Food and Mood

FOOD AND MOOD Any of these can cause depression. Are you at risk?

Lack of sunshine

Exposure to sunlight creates Vitamin D in the skin. Without adequate Vitamin D, people are at risk for many diseases and conditions including depression. To prevent or treat depression your face and arms or back need 15-20 minutes of daily exposure to sunlight. Darker skin requires longer exposure to create enough Vitamin D. If you don’t get adequate sunlight, and let’s face it, most people in the Northwest do not and you do not drink 32 ounces of milk daily you will need a Vitamin D supplement. Aim for 1000 IU Vitamin D daily. If you suspect your Vitamin D level is low, ask your health care provider to test your level. You may need much larger doses of Vitamin D to correct a deficiency. Caution: Vitamin D is one of the vitamins on which you can overdose. Do not take more than 2000 IU daily unless recommended by your health care provider.

Too busy to eat

Skipping meals and skimping on protein foods can cause you to feel low energy and more depressed. Those who “skip and skimp” may be more likely to crave and overeat foods that are high in sugar, fat, and calories later in the day. Eat small meals or snacks every 3-4 hours.

Not enough sleep

A lack of deep sleep is related to depression, weight gain, and higher blood sugar levels which are a concern for those with pre-diabetes and diabetes. Aim for 7-8 hours of sleep a night. To help you get a good night’s rest, take a brisk walk or other enjoyable exercise earlier in the day. Avoid caffeine after noon. Relax to favorite music or with a hot shower/bath at bedtime.

Lack of exercise

Regular exercise can be as effective as antidepressant drugs in combating depression. Make a plan for regular activity, something that you will enjoy doing on a consistent basis. Consider: walking, water aerobics, bicycling, even dancing! Home or gym equipment are useful for those rainy Oregon days. Begin at a comfortable level, and increase 5-10 minutes each week, aiming for a total of 60 minutes a day (yes, you can break that time up into shorter segments that will add up to 60 minutes) or, using a pedometer, work up to walking 10,000 steps throughout your day.

Rarely eat meat

Meat is a significant source of iron. Iron deficiency can contribute to depression. So if you do not eat meat or eat very little meat you may be at risk for developing iron deficiency depression. If you eat dairy products along with the meat (a glass of milk, cheese on your burger, etc) your iron levels may be low as the calcium from dairy products binds up the iron and keeps it from being absorbed. This is particularly a problem for children and women of childbearing age. If you choose to eat meat, have small servings of lean meat regularly. If you do not choose to eat meat, include several sources of plant based iron daily (baked potatoes with the skin, blackstrap molasses, beans/legumes, fortified cereal, fortified bread, quinoa) and take a supplement that contains iron but no calcium.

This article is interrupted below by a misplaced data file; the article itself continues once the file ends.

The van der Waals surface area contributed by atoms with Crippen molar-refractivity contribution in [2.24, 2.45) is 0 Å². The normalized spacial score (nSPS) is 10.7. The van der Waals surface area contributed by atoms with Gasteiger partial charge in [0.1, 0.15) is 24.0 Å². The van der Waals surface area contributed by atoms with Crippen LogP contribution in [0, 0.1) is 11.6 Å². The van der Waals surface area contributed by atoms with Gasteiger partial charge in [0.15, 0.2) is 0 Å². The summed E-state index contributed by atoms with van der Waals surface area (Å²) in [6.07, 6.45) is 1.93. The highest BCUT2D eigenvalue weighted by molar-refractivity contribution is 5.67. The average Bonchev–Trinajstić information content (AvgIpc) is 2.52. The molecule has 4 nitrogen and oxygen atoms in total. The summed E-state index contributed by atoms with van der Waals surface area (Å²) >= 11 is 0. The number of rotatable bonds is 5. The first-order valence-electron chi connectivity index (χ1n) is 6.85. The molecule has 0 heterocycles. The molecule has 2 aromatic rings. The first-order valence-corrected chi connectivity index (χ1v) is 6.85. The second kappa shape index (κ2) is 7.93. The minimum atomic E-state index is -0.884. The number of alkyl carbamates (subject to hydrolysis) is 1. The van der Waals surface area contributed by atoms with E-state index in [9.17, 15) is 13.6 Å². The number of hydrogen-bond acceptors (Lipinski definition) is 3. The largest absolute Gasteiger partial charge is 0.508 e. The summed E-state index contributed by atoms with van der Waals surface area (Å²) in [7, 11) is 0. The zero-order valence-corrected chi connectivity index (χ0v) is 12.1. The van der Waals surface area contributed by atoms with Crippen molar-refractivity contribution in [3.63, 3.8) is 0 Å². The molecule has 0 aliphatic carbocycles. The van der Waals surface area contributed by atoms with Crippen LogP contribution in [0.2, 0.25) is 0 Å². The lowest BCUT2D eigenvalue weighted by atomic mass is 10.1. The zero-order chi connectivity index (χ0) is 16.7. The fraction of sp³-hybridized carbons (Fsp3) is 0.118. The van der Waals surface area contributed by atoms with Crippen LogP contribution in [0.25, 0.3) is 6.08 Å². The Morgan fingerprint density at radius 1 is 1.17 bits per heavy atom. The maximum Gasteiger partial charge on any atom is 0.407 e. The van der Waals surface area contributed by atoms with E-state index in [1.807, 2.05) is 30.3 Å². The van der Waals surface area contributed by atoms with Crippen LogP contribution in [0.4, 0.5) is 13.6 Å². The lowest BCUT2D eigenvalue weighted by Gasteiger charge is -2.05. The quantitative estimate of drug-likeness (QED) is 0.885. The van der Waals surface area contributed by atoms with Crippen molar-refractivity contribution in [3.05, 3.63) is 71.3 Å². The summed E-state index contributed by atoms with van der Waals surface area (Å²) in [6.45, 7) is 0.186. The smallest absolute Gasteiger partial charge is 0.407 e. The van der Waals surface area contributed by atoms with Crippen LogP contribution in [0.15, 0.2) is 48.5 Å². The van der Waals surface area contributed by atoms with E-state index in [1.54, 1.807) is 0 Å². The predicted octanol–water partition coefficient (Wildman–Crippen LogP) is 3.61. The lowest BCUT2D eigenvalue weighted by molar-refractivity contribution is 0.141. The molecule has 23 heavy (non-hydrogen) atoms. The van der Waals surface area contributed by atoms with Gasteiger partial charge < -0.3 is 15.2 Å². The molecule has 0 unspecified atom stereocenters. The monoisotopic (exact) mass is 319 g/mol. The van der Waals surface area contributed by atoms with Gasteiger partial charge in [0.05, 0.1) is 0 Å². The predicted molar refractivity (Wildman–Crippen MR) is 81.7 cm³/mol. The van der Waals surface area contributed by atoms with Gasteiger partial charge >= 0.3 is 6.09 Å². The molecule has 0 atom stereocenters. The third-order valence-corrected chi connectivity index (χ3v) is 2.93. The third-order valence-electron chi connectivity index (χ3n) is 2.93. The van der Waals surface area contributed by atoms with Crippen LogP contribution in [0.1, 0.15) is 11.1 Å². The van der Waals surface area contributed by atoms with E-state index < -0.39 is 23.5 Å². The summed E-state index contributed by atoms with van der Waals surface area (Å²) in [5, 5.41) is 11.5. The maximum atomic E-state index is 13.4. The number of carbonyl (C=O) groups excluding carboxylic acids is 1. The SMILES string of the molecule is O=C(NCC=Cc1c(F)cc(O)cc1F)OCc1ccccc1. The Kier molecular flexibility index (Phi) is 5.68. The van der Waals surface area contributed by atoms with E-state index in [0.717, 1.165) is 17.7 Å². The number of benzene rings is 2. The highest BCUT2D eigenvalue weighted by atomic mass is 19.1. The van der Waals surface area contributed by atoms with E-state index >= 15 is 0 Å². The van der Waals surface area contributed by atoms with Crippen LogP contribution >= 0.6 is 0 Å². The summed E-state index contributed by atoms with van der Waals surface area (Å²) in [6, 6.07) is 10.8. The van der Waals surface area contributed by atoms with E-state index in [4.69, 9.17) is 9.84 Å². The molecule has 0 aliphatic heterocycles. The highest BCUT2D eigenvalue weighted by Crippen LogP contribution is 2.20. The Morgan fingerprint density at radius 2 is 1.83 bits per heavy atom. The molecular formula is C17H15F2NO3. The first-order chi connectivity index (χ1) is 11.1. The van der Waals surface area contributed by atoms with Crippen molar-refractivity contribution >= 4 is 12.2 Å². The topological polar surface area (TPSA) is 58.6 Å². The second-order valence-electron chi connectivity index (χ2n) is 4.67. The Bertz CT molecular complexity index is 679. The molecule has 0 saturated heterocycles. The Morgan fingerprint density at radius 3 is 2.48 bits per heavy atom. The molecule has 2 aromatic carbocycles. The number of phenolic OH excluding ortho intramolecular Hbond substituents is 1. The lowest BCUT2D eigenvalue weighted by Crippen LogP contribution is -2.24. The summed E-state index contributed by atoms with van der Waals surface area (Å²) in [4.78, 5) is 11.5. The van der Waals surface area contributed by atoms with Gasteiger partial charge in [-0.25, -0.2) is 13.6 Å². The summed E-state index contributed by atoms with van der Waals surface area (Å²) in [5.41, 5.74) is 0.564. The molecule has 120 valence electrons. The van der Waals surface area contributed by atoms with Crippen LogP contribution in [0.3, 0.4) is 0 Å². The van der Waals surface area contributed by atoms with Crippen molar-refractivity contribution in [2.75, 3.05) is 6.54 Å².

Too many sugary foods and drinks

Candies, soda pop, sweet pastries, and cookies may give you an extra charge of energy, but following a “sugar high” your mood and energy level can spiral downwards. This can cause you to crave sugary foods and drinks all over again, setting you up for a roller-coaster day of high and low moods and energy levels. Instead, avoid those simple carbs and opt for protein + fruit or whole grains: PB on toast, turkey sandwich, fruit and a lite cheese stick, hummus and crackers.

Rarely eat fish

Fish is the only known, good source of the Omega-3 fat EPA, an essential fatty acid that affects brain function. If you do not get adequate EPA you may be susceptible to depression. Healthy, non-depressed people need fish 3 times a week to get adequate Omega-3 fat. If you are experiencing depression, ask your health care provider about the supplement dose and kind of Omega-3 fat that is used to treat depression.  

Heavy menstrual periods

Iron is lost through menstruation. Unless the iron is adequately replaced by your diet or an iron supplement, girls and women will become depleted in iron and are then vulnerable to depression. Have your iron storage level (ferritin) checked regularly. Your level needs to be at least at 30 to avoid the symptoms of iron deficiency.


A European study has linked depression to the use of Aspartame (brand name: NutraSweet, Equal). If you are susceptible to depression avoid regularly having foods and beverages with Aspartame. The biggest source of Aspartame for most Americans is diet pop. The very beverage that you are using to give you a caffeine energy boost may be contributing to the problem of ongoing depression. The added benefit of avoiding diet (or any sweet) pop is that your taste buds will begin to readjust to a more natural level of sweetness and your tolerance for sweets may begin to decrease. To quench your thirst, water is still the best bet.


Did you know that studies show a link between diabetes and depression? In fact, ten to twenty percent of people with diabetes also have depression. By partnering with your doctor or nutritionist, and/or diabetes educator, you can better manage both diabetes and depression through healthy lifestyle choices, blood sugars monitoring, and appropriate medications. Caution: Depression can be a life threatening condition. This information is not meant to replace medical advice. Do not self treat depression with food and nutrition without consulting your health care provider.

More help is available

If you need help planning a diet to meet your nutritional needs The Portland Clinic has dietitians who can work with you at our Downtown, South and Beaverton locations. Call the Appointment Scheduling Line, 503-223-3113 to set up an appointment.